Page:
I am all that is left. Forgive me: Three poems by Rachel McKibbens

Untitled (Last Love)

To my daughters I need to say:

Go with the one who loves you biblically.
The one whose love lifts its head to you
despite its broken neck. Whose body bursts
sixteen arms electric to carry you, gentle
the way old grief is gentle.

Love the love that is messy in all its too much,
The body that rides best your body, whose mouth
saddles the naked salt of your far gone hips,
whose tongue translates the rock language of
all your elegant scars.

Go with the one who cries out for her tragic sisters
as she chops the winter’s wood, the one whose skin
triggers your heart into a heaven of blood waltzes.

Go with the one who resembles most your father.
Not the father you can point out on a map,
but the father who is here, is your home,
is the key to your front door.

Know that your first love will only be the first.
And the second and third and even fourth
will unprepare you for the most important:

The Blessed. The Beast. The Last Love,

which is, of course, the most terrifying kind.
Because which of us wants to go with what can murder us?
Can reveal to us our true heart’s end and its thirty years
spent in poverty? Can mimic the sound of our bird-throated mothers,
replicate the warmth of our brothers’ tempers?
Can pull us out of ourselves until we are no longer sisters
or daughters or sword swallowers but, instead,
women who give and lead and take and want
and want and want and want,
because there is no shame in wanting.

And you will hear yourself say:

Last Love, I wish to die so I may come back to you
new and never tasted by any other mouth but yours.
And I want to be the hands that pull your children
out of you and tuck them deep inside myself until they are
ready to be the children of such a royal and staggering love.
Or you will say:

Last Love, I am old, and have spent myself on the courageless,
have wasted too many clocks on less-deserving men,
so I hurl myself at the throne of you and lie humbly at your feet.

Last Love, let me never roll out of this heavy dream of you,
let the day I was born mean my life will end
where you end. Let the man behind the church
do what he did if it brings me to you. Let the girls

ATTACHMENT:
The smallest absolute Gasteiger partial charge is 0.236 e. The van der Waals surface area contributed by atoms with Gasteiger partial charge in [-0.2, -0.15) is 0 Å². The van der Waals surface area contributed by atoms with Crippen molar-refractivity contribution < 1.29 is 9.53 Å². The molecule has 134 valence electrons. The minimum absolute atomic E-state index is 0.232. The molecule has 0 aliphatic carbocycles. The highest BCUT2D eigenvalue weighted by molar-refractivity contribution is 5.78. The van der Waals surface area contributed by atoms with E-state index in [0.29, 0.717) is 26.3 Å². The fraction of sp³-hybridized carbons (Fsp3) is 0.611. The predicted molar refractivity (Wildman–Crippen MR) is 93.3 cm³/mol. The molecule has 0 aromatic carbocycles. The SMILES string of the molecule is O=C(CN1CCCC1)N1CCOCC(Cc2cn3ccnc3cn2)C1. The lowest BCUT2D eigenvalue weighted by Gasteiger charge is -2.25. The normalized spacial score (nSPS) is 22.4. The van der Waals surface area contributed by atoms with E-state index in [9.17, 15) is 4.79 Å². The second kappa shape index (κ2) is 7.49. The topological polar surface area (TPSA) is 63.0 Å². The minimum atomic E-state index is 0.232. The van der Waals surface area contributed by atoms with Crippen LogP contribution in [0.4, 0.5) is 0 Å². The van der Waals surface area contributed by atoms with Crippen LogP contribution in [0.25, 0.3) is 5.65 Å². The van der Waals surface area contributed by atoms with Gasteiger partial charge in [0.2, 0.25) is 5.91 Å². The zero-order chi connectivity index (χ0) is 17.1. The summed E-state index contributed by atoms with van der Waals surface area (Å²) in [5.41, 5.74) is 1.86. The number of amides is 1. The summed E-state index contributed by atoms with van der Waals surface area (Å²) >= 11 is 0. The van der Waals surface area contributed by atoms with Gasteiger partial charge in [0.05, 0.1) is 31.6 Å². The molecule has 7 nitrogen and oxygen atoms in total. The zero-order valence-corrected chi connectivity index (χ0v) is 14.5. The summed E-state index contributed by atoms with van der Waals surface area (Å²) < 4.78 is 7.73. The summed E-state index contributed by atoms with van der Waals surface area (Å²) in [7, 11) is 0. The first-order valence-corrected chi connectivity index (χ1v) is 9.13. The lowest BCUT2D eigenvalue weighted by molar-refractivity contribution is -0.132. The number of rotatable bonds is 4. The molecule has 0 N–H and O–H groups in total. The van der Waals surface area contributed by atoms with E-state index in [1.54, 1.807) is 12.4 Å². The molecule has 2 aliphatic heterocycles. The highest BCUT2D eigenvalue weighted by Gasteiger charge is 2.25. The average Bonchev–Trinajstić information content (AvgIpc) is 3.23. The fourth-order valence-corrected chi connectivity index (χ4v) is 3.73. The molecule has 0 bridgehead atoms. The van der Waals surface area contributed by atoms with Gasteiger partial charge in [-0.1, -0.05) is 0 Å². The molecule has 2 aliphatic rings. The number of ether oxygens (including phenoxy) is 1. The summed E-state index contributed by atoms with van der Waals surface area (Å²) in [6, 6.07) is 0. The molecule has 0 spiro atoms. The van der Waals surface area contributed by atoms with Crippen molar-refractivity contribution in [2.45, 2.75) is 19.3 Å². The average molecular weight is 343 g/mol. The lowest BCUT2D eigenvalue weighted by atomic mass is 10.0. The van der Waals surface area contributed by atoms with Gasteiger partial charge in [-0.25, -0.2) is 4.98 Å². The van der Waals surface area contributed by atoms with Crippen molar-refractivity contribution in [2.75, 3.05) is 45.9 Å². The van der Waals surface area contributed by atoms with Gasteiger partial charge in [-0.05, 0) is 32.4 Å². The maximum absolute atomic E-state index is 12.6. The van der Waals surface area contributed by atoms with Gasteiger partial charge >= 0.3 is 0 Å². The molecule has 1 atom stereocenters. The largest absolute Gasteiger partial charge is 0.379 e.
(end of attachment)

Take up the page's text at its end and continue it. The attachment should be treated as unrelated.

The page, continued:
in the locker room corner me again if it brings me to you.
Let this wild depression throw me beneath its hooves
if it brings me to you. Let me pronounce my hoarded joy
if it brings me to you. Let my father break me again
and again if it brings me to you.

Last love, I have let other men borrow your children. Forgive me.
Last love, I once vowed my heart to another. Forgive me.
Last Love, I have let my blind and anxious hands wander into a room
and come out empty. Forgive me.

Last Love, I have cursed the women you loved before me. Forgive me.
Last Love, I envy your mother’s body where you resided first. Forgive me.
Last Love, I am all that is left. Forgive me.
Last Love, I did not see you coming. Forgive me.

Last Love, every day without you was a life I crawled out of. Amen.
Last Love, you are my Last Love. Amen.
Last Love, I am all that is left. Amen.

I am all that is left.
Amen.


Letter From My Heart To My Brain

Its okay to hang upside-down like a bat,
to swim into the deep end of silence,
to swallow every key so you can’t get out.
It’s okay to hear the ocean calling your fevered name

to say your sorrow is an opera of snakes,
to flirt with sharp and heartless things.
It’s okay to write, I deserve everything,
to bow down to this rotten thing
that understands you, to adore the red
and ugly queen of it, to admire
her calm and steady rowing.

It’s okay to lock yourself in the medicine cabinet,
to drink all the wine, to do what it takes to stay
without staying. Its okay to hate God today
to change his name to yours, to want to ruin all that ruined you.
It’s okay to feel like only a photograph of yourself,
to need a stranger to pull your hair and pin you down,
it’s okay to want your mother as you lie alone in bed.
It’s okay to brick to fuck to flame to church to crush to knife
to rock to rock to rock to rock to rock and rock.

It’s okay to wave good-bye to yourself in the mirror.
To write, I don’t want anything.
It’s okay to despise what you have inherited,
to feel dead in a city of pulses. It’s okay
to be the whale that never comes up for air,
to love best the taste of your own blood.


Letter From My Brain To My Heart

This house is dirty, but comfortable.
Behind each crooked door
waits the angry weather of a forgiveless child.
I cannot help but admire this horrible
power of mine, how each small thing
can become a death: the lost house key. A spoiled egg.
A howling dog. There is no prayer or pill for this.
It is a ruthless botany; I might as well
be buried in the yard. I have no one to blame.
Not the mother who sang to an empty cradle.
Not the Dog of Spite who bit my hand,
just this long-legged sorrow
who trails my every joy like a dark perfume.

You have my permission not to love me;
I am a cathedral of deadbolts
and I’d rather burn myself down
than change the locks.

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I am all that is left. Forgive me: Three poems by Rachel McKibbens